Charles A. Beard, an Intellectual Biography

By Ellen Nore | Go to book overview

10

An Intellectual Dairy
Farmer's Public Life

The Beards were moderately wealthy. In the spring of 1923 they had moved into what Beard fondly called his "beautiful studio apartment, " the top two floors of the Hotel des Artistes at 27 West 67th Street. Built in 1916, the building had a mixture of Gothic and Tudoresque detail, two-story living rooms, squash courts, a swimming pool, theater, ballroom, restaurant, and a communal kitchen wherein a chef used to stand by to cook tenants' dinners and send them up via the dumbwaiter. In 1941, Beard recalled about this apartment that he had paid rent of $5000 a year in "flush days" before he bought it, adding that, in those days, his "books were selling about 1/4 million a year." 1

This figure was an understatement. With collaborators, Beard had completed in 1920, 1921, and 1922 five texts for students from grade school through college, each of which sold more than a quarter of a million copies in various editions during the twenties. 2 These schoolbooks, along with some investments and his farms, provided Beard with luxurious comfort and a freedom from financial anxieties. During the early thirties Beard purchased, with money from the sale of some weak securities, another dairy farm at Sherman, Connecticut. "I bought the farm," he told Matthew Josephson, "because I have learned to mistrust all forms of paper wealth ... I like to be able to see my investments with my own eyes, and if the Depression goes on, if worst comes to worst, at least I can eat my investments too." 3

Notes for this page

Add a new note
If you are trying to select text to create highlights or citations, remember that you must now click or tap on the first word, and then click or tap on the last word.
One moment ...
Default project is now your active project.
Project items

Items saved from this book

This book has been saved
Highlights (0)
Some of your highlights are legacy items.

Highlights saved before July 30, 2012 will not be displayed on their respective source pages.

You can easily re-create the highlights by opening the book page or article, selecting the text, and clicking “Highlight.”

Citations (0)
Some of your citations are legacy items.

Any citation created before July 30, 2012 will labeled as a “Cited page.” New citations will be saved as cited passages, pages or articles.

We also added the ability to view new citations from your projects or the book or article where you created them.

Notes (0)
Bookmarks (0)

You have no saved items from this book

Project items include:
  • Saved book/article
  • Highlights
  • Quotes/citations
  • Notes
  • Bookmarks
Notes
Cite this page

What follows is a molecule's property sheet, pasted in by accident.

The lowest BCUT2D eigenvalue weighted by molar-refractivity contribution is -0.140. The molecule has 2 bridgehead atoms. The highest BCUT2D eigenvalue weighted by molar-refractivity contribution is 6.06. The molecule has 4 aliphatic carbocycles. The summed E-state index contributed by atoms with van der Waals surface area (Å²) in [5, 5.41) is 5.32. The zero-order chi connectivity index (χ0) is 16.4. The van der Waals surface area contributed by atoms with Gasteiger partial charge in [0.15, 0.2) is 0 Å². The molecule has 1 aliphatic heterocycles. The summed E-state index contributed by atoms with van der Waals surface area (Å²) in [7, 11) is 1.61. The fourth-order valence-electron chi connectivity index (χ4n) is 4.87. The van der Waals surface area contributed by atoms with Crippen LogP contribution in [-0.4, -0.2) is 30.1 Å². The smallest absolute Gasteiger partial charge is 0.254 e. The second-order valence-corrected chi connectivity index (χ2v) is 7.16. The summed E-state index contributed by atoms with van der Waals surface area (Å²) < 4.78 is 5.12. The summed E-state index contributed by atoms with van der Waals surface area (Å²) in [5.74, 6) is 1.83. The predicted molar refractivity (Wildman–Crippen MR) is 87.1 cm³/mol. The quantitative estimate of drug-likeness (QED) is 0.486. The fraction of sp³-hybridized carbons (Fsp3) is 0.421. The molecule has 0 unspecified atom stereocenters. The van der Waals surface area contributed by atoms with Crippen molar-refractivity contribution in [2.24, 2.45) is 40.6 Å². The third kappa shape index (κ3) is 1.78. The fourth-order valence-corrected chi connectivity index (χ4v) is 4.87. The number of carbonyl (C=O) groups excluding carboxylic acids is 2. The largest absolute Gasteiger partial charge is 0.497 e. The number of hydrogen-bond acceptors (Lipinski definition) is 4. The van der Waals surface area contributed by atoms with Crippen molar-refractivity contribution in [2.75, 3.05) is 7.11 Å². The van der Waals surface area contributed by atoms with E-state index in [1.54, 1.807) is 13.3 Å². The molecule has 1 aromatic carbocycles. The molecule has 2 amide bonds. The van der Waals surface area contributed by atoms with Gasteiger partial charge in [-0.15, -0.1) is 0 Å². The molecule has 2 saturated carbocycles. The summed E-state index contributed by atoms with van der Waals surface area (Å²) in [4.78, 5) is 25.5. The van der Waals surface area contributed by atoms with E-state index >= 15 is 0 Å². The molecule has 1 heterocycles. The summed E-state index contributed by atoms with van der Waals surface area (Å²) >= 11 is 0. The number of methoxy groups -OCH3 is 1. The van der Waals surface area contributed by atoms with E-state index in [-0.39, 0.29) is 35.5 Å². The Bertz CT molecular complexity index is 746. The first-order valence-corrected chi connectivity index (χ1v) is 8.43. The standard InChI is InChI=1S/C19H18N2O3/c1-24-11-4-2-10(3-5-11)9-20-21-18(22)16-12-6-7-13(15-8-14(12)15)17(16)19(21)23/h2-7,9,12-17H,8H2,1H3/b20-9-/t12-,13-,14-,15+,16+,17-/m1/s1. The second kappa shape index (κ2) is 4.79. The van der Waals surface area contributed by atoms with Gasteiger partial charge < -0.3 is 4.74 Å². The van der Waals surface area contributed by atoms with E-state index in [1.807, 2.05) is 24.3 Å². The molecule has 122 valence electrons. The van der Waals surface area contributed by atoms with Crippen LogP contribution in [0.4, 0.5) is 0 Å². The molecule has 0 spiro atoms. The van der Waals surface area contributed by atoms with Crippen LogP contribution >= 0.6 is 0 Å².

Cited page

Style
Citations are available only to our active members.
Buy instant access to cite pages or passages in MLA, APA and Chicago citation styles.

(Einhorn, 1992, p. 25)

(Einhorn 25)

1. Lois J. Einhorn, Abraham Lincoln, the Orator: Penetrating the Lincoln Legend (Westport, CT: Greenwood Press, 1992), 25, http://www.questia.com/read/27419298.

Cited page

Bookmark this page
Charles A. Beard, an Intellectual Biography
Table of contents

Table of contents

Settings

Settings

Typeface
Text size Smaller Larger Reset View mode
Search within

Search within this book

Look up

Look up a word

  • Dictionary
  • Thesaurus
Please submit a word or phrase above.
Print this page

Print this page

Why can't I print more than one page at a time?

Help
Full screen
/ 322

matching results for page

    Questia reader help

    How to highlight and cite specific passages

    1. Click or tap the first word you want to select.
    2. Click or tap the last word you want to select, and you’ll see everything in between get selected.
    3. You’ll then get a menu of options like creating a highlight or a citation from that passage of text.

    OK, got it!

    Cited passage

    Style
    Citations are available only to our active members.
    Buy instant access to cite pages or passages in MLA, APA and Chicago citation styles.

    "Portraying himself as an honest, ordinary person helped Lincoln identify with his audiences." (Einhorn, 1992, p. 25).

    "Portraying himself as an honest, ordinary person helped Lincoln identify with his audiences." (Einhorn 25)

    "Portraying himself as an honest, ordinary person helped Lincoln identify with his audiences."1

    1. Lois J. Einhorn, Abraham Lincoln, the Orator: Penetrating the Lincoln Legend (Westport, CT: Greenwood Press, 1992), 25, http://www.questia.com/read/27419298.

    Cited passage

    Thanks for trying Questia!

    Please continue trying out our research tools, but please note, full functionality is available only to our active members.

    Your work will be lost once you leave this Web page.

    Buy instant access to save your work.

    Already a member? Log in now.

    Author Advanced search

    Oops!

    An unknown error has occurred. Please click the button below to reload the page. If the problem persists, please try again in a little while.